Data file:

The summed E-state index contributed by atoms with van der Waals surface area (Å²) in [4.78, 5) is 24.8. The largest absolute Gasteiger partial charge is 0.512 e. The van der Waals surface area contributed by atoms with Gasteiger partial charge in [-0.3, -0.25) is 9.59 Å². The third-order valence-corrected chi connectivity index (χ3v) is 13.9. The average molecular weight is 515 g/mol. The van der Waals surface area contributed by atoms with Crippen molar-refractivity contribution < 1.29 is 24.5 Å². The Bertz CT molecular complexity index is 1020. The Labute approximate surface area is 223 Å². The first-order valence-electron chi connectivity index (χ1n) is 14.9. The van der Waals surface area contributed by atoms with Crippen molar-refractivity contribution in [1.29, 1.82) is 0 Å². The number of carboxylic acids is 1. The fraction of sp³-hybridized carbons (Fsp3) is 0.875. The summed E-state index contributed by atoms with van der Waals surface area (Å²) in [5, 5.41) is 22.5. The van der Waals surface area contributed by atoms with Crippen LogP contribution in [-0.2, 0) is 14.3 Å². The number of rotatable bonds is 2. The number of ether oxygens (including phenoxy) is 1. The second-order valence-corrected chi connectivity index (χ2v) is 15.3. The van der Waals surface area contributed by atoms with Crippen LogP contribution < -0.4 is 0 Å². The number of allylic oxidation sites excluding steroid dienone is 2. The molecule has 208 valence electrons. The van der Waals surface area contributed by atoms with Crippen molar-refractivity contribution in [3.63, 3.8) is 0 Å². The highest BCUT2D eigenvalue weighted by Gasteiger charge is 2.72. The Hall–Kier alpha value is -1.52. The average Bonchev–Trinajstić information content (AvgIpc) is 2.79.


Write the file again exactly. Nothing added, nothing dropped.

The summed E-state index contributed by atoms with van der Waals surface area (Å²) in [4.78, 5) is 24.8. The largest absolute Gasteiger partial charge is 0.512 e. The van der Waals surface area contributed by atoms with Gasteiger partial charge in [-0.3, -0.25) is 9.59 Å². The third-order valence-corrected chi connectivity index (χ3v) is 13.9. The average molecular weight is 515 g/mol. The van der Waals surface area contributed by atoms with Crippen molar-refractivity contribution < 1.29 is 24.5 Å². The Bertz CT molecular complexity index is 1020. The Labute approximate surface area is 223 Å². The first-order valence-electron chi connectivity index (χ1n) is 14.9. The van der Waals surface area contributed by atoms with Crippen molar-refractivity contribution in [1.29, 1.82) is 0 Å². The number of carboxylic acids is 1. The fraction of sp³-hybridized carbons (Fsp3) is 0.875. The summed E-state index contributed by atoms with van der Waals surface area (Å²) in [5, 5.41) is 22.5. The van der Waals surface area contributed by atoms with Crippen LogP contribution in [-0.2, 0) is 14.3 Å². The number of rotatable bonds is 2. The number of ether oxygens (including phenoxy) is 1. The second-order valence-corrected chi connectivity index (χ2v) is 15.3. The van der Waals surface area contributed by atoms with Crippen LogP contribution < -0.4 is 0 Å². The number of allylic oxidation sites excluding steroid dienone is 2. The molecule has 208 valence electrons. The van der Waals surface area contributed by atoms with Crippen molar-refractivity contribution in [3.63, 3.8) is 0 Å². The highest BCUT2D eigenvalue weighted by Gasteiger charge is 2.72. The Hall–Kier alpha value is -1.52. The average Bonchev–Trinajstić information content (AvgIpc) is 2.79.